This first photo is from September 1959, and even though it's kind of blurry, it shows the seldom-seen trading post, and the stoic wooden indian (as opposed to an excitable one, I guess). Most of the photos from this lot (you'll see more in the future) share an odd least two-thirds of each picture is empty ground. Photo after photo. It would be funny if it wasn't so frustrating! I'll have to put up several examples together, you'll see what I mean. The photographer also had a penchant for taking photos in which I have no idea what he/she was aiming at, because there isn't much of anything to look at. Nutty.

Now we move on to December 1960...the sun has set, and the lights have been turned on, making everything that much more beautiful. A father and son seem to be considering what to do next, maybe a ride on the Carousel, and then some of the dark rides? Sounds good to me. I can almost hear that distinctive carousel music.

This photo looks like it was taken with one of those cheap "Holga" cameras from has a strange soft quality (but not unpleasing), not to mention the slightly "off" colors. Perhaps it's approriate that these odd attributes accompany a photo of the psychedelic Alice in Wonderland attraction, as seen in 1970

Saturday, January 19, 2008

Saturday Jumble

We have four photos for you today, can you handle it?!! Sure you can, because you're awesome. And I'm not just saying that so that you'll loan me money.

The first offering is a bit of a mystery to me. It was in a lot that was mostly Disneyland images, but there were a few Walt Disney World pictures too. I could easily tell which was which, except for this photo. I have my doubts about it being Disneyland, it just feels wrong. Let's hear it, experts!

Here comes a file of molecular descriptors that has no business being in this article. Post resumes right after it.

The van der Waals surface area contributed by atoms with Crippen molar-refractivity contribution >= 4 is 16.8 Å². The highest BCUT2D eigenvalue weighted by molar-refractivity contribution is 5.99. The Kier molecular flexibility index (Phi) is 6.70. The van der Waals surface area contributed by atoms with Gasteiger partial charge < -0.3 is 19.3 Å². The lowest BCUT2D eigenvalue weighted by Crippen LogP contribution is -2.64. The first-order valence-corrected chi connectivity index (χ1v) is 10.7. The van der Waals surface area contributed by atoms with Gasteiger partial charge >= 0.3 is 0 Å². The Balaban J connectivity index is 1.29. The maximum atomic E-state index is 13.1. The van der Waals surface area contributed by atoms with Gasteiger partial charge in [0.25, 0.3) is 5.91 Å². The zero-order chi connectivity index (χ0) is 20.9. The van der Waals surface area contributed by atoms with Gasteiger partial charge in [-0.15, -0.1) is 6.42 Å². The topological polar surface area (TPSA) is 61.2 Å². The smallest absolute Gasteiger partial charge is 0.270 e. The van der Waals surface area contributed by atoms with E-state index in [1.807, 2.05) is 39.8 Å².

I assume that this was taken from the Monorail, circa 1961. There's the Fantasyland Autopia load area, remember when there were two separate Autopias? (Don't even get me started on the Midget Autopia or the Junior Autopia!). O'Malley the cop is sneaking up on those two ladies...go get 'em, they look suspicious to me too.

Even grandma enjoys a cheeseburger once in a while. Cheeseburgers are nature's candy. More questions from me: what eatery is this? I'm not sure if it is in Frontierland (since we can see the stockade in the distance) or if it is in Adventureland (since....well, I don't really have a good reason). This slide is from the 1950's, if that helps.

Now it's 1965, and the early New Orleans Square has appeared on the Rivers of America. You can see the building that would eventually hold Pirates of the Caribbean, with its distinctive must be brand new, since pictures from 1964 usually show green construction walls and not much else. I assume that you could wander the streets and explore the shops at this point.

Friday, January 18, 2008

That Fabulous Monorail! July 1961

We've seen a lot of Monorail photos of the last few years, but this one is exceptionally nice in my opinion. There's something about the combination of elements that all come together to make this a thing of joy! The colorful flags, the Skyway buckets overhead, the Yacht Bar, and bits of the Castle, Matterhorn, and Sub Lagoon...what could be better?

Thursday, January 17, 2008

Knott's 1969 part two

Here's a few more Knott's shots for you! Months ago I posted this photo of the small stationary autos that kids could ride for a bit of low-key fun. Here is another later now a small town has been built to add some themeing to the area. There's "Red" again, looking like she's 10 feet tall next to the Apollo theater. She's holding something that could be a rolled up map (?).

A slightly different angle...

And now for an unrelated picture that I threw in for the heck of it. At first I thought that a guest decided to climb up and have a photo taken while "playing" the calliope, but I have since found another Knott's slide from a different lot, and you can see the same lady in that picture too. I'll scan it and post it when I have a bit of time. The frontier-style dress, kerchief, shades, and mink stole add up to a unique ensemble that makes me assume that this lady was a bit of a character!

Wednesday, January 16, 2008

Knott's 1969